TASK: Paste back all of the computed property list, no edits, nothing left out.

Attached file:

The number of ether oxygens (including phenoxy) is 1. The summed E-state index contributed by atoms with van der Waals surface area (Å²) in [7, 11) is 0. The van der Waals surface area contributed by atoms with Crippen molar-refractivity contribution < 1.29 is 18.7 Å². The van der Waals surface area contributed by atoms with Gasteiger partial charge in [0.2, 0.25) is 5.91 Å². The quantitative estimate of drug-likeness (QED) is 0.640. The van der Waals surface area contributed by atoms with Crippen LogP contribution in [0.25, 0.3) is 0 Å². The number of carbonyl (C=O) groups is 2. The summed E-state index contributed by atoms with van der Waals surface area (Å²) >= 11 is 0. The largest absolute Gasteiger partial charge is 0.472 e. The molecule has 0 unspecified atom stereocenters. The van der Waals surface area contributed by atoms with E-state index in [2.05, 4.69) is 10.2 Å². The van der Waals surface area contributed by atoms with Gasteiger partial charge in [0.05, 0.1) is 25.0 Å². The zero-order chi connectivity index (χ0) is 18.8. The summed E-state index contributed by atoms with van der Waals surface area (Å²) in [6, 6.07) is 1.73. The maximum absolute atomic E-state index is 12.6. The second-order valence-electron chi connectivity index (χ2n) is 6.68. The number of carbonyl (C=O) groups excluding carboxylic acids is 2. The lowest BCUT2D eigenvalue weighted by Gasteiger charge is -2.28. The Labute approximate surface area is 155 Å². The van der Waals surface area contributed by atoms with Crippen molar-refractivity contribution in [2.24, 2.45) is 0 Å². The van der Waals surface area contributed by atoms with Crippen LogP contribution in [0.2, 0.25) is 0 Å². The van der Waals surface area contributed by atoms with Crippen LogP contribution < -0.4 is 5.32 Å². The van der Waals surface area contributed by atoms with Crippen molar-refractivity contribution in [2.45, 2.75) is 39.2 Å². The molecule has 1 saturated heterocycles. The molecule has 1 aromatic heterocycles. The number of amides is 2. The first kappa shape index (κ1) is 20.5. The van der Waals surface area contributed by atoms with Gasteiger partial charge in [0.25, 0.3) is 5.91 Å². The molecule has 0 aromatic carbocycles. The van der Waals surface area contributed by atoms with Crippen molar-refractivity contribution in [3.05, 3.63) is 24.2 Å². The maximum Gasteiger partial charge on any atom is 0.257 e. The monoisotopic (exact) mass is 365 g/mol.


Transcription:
The number of ether oxygens (including phenoxy) is 1. The summed E-state index contributed by atoms with van der Waals surface area (Å²) in [7, 11) is 0. The van der Waals surface area contributed by atoms with Crippen molar-refractivity contribution < 1.29 is 18.7 Å². The van der Waals surface area contributed by atoms with Gasteiger partial charge in [0.2, 0.25) is 5.91 Å². The quantitative estimate of drug-likeness (QED) is 0.640. The van der Waals surface area contributed by atoms with Crippen LogP contribution in [0.25, 0.3) is 0 Å². The number of carbonyl (C=O) groups is 2. The summed E-state index contributed by atoms with van der Waals surface area (Å²) >= 11 is 0. The largest absolute Gasteiger partial charge is 0.472 e. The molecule has 0 unspecified atom stereocenters. The van der Waals surface area contributed by atoms with E-state index in [2.05, 4.69) is 10.2 Å². The van der Waals surface area contributed by atoms with Gasteiger partial charge in [0.05, 0.1) is 25.0 Å². The zero-order chi connectivity index (χ0) is 18.8. The summed E-state index contributed by atoms with van der Waals surface area (Å²) in [6, 6.07) is 1.73. The maximum absolute atomic E-state index is 12.6. The second-order valence-electron chi connectivity index (χ2n) is 6.68. The number of carbonyl (C=O) groups excluding carboxylic acids is 2. The lowest BCUT2D eigenvalue weighted by Gasteiger charge is -2.28. The Labute approximate surface area is 155 Å². The van der Waals surface area contributed by atoms with Crippen molar-refractivity contribution in [2.24, 2.45) is 0 Å². The van der Waals surface area contributed by atoms with Crippen LogP contribution in [0.2, 0.25) is 0 Å². The van der Waals surface area contributed by atoms with Crippen LogP contribution < -0.4 is 5.32 Å². The van der Waals surface area contributed by atoms with Crippen molar-refractivity contribution in [2.45, 2.75) is 39.2 Å². The molecule has 1 saturated heterocycles. The molecule has 1 aromatic heterocycles. The number of amides is 2. The first kappa shape index (κ1) is 20.5. The van der Waals surface area contributed by atoms with Gasteiger partial charge in [0.25, 0.3) is 5.91 Å². The molecule has 0 aromatic carbocycles. The van der Waals surface area contributed by atoms with Crippen molar-refractivity contribution in [3.05, 3.63) is 24.2 Å². The maximum Gasteiger partial charge on any atom is 0.257 e. The monoisotopic (exact) mass is 365 g/mol.